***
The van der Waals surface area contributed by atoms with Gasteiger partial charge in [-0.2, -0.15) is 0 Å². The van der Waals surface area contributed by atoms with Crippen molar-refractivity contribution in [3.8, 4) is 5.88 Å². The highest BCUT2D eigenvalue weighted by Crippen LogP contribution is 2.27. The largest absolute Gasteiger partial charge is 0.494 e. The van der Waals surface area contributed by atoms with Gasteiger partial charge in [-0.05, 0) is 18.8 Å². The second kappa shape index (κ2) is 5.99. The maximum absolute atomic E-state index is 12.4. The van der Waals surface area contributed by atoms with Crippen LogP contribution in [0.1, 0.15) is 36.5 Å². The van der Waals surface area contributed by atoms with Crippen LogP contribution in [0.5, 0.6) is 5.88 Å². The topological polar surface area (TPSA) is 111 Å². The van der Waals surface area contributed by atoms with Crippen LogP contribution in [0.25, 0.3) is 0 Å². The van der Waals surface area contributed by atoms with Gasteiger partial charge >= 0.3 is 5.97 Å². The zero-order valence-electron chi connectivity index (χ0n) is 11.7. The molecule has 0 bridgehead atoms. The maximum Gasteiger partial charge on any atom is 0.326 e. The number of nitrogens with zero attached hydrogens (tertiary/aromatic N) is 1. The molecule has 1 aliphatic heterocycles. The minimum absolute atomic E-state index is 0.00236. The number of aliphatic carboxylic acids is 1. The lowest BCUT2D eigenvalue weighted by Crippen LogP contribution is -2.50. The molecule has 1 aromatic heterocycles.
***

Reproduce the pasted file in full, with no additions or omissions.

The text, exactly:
The van der Waals surface area contributed by atoms with Gasteiger partial charge in [-0.2, -0.15) is 0 Å². The van der Waals surface area contributed by atoms with Crippen molar-refractivity contribution in [3.8, 4) is 5.88 Å². The highest BCUT2D eigenvalue weighted by Crippen LogP contribution is 2.27. The largest absolute Gasteiger partial charge is 0.494 e. The van der Waals surface area contributed by atoms with Gasteiger partial charge in [-0.05, 0) is 18.8 Å². The second kappa shape index (κ2) is 5.99. The maximum absolute atomic E-state index is 12.4. The van der Waals surface area contributed by atoms with Crippen LogP contribution in [0.1, 0.15) is 36.5 Å². The van der Waals surface area contributed by atoms with Crippen LogP contribution in [0.5, 0.6) is 5.88 Å². The topological polar surface area (TPSA) is 111 Å². The van der Waals surface area contributed by atoms with Crippen LogP contribution in [0.25, 0.3) is 0 Å². The van der Waals surface area contributed by atoms with Gasteiger partial charge >= 0.3 is 5.97 Å². The zero-order valence-electron chi connectivity index (χ0n) is 11.7. The molecule has 0 bridgehead atoms. The maximum Gasteiger partial charge on any atom is 0.326 e. The number of nitrogens with zero attached hydrogens (tertiary/aromatic N) is 1. The molecule has 1 aliphatic heterocycles. The minimum absolute atomic E-state index is 0.00236. The number of aliphatic carboxylic acids is 1. The lowest BCUT2D eigenvalue weighted by Crippen LogP contribution is -2.50. The molecule has 1 aromatic heterocycles.